Ben O’Shaughnessy | Figuring Out How Viruses Invade Cells
Professor of Chemical Engineering
This profile is included in the publication Excellentia, which features current research of Columbia Engineering faculty members.
Photo by Eileen Barroso
Each year as many as one in five Americans get the flu. More than 200,000 end up in the hospital for complications, and 36,000 die from flu-related causes. And those statistics are for only one family of viruses.
Ben O’Shaughnessy and his team are figuring out how viruses invade cells so they can help develop anti-viral drugs to prevent diseases like the flu and AIDS. Like detectives, they’re tracking down how viruses break through their own wall-like membranes and those of healthy cells. That is, how do they open up their own barrier and that of the cell they’re trying to attack? A virus uses a finger-like protrusion to poke a hole in the cell it is attacking.
The long-term goal of this research is to keep the virus from invading (most likely through preventing the fusion of the virus and healthy cell walls), and then to come up with virus-fighting medications. These drugs are especially important for infections such as AIDS, Ebola hemorrhagic fever, and dengue fever, which have no vaccine.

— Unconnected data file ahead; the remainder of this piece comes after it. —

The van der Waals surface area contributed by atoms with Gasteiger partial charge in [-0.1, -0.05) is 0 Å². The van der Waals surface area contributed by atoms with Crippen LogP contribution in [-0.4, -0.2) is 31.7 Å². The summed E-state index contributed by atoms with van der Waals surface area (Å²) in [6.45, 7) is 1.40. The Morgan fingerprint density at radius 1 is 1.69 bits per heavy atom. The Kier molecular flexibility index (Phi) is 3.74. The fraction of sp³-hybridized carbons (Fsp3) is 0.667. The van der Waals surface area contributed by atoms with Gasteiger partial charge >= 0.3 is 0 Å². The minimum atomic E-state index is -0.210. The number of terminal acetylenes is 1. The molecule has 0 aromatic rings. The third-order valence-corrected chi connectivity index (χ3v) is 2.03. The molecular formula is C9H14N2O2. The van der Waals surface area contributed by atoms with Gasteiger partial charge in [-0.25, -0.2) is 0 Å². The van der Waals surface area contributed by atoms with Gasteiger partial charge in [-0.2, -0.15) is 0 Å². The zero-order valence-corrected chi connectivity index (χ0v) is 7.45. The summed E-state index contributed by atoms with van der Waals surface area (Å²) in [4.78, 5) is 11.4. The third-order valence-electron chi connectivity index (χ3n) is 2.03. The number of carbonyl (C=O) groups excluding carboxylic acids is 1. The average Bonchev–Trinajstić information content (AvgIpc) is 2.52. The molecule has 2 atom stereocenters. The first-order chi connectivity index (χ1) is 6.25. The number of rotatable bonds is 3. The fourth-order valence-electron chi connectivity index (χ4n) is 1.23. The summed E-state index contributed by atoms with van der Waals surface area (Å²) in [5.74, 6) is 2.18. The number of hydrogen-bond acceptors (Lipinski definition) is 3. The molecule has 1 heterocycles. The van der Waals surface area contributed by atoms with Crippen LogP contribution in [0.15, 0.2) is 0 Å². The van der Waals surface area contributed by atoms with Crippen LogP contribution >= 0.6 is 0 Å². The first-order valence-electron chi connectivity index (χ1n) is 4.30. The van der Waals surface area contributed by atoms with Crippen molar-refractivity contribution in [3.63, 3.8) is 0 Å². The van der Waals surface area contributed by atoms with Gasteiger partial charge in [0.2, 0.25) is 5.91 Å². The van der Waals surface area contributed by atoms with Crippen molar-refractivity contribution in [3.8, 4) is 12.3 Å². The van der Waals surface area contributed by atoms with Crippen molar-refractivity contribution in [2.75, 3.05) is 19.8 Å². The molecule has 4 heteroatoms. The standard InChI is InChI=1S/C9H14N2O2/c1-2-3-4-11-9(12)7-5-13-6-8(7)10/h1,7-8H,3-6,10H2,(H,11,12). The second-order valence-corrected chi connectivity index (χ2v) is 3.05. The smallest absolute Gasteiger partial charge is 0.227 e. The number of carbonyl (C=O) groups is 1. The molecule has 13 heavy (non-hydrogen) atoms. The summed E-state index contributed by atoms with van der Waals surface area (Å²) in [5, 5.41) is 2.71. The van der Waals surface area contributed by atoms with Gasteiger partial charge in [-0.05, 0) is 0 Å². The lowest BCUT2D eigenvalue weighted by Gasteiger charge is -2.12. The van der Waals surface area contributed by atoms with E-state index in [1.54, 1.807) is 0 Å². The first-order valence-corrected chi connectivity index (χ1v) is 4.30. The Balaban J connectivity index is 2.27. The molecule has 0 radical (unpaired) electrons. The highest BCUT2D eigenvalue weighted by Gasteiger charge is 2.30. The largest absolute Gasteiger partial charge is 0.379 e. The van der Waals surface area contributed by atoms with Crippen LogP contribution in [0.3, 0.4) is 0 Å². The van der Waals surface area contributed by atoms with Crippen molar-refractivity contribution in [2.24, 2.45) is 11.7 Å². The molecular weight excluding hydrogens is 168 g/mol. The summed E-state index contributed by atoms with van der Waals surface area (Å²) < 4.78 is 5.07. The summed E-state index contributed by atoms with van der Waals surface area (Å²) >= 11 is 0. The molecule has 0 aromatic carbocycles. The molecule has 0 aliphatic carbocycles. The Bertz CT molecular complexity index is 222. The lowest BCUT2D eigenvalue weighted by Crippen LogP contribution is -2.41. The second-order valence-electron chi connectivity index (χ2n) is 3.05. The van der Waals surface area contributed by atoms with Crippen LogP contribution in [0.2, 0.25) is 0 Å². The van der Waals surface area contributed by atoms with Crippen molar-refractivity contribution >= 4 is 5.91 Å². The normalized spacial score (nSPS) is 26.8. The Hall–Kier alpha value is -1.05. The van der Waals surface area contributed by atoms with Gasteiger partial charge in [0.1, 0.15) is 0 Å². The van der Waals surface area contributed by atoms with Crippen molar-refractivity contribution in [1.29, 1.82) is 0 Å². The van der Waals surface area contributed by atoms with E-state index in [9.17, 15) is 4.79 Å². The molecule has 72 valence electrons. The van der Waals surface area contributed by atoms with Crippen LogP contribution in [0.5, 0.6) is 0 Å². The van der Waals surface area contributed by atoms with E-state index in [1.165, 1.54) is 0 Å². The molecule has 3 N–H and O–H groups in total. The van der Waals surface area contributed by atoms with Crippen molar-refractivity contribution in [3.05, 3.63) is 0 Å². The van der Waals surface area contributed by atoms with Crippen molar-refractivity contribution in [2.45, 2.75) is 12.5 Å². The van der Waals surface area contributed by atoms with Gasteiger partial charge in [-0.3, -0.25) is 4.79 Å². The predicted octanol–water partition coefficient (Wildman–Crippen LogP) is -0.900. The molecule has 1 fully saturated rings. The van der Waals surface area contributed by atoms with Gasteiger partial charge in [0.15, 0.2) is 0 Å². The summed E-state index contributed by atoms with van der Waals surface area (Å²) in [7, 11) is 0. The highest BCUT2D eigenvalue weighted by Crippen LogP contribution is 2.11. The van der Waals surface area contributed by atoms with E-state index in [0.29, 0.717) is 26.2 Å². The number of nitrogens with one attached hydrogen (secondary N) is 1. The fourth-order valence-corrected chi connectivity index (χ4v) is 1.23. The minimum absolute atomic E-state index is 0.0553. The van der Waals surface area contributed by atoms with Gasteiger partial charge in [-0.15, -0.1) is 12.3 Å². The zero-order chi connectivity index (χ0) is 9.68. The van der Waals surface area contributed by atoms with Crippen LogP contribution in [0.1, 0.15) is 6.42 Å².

The research may also help the search for effective anti-viral drugs to treat viral diseases such as flu. While flu vaccines exist, they are imperfect as flu viruses mutate rapidly, which makes it difficult for scientists to decide on the best cocktail to protect against the strains that will appear each November. There is particular urgency to develop anti-viral drugs to protect people from both “regular” flu and from H1N1 or “swine” flu.
The National Institutes of Health awarded O’Shaughnessy a $1.5 million grant in 2010 for a project that takes a closer look at a process essential to all life: cell division. His team is investigating how a muscle-like ring inside the cell is assembled and how it works on a molecular level to complete the closure as the cell physically splits, a process called cytokinesis.
“We are mathematically modeling this machine to establish a quantitative understanding of how it works,” he said. The research has potentially far-reaching implications.
“Failed or improper cytokinesis due to improper ring constriction can result in cells with zero or many copies of the genome,” O’Shaughnessy added. “Understanding the mechanism of cytokinesis is essential to help combat cancer, neurological disease, and birth defects associated with such failed cytokinesis.”
O’Shaughnessy teaches Molecular Phenomena in Chemical Engineering to undergraduates and Statistical Mechanics and Topics in Biology for Physical Scientists and Engineers to graduate students.
B.Sc., University of Bristol (England), 1977; Ph.D., University of Cambridge (England), 1984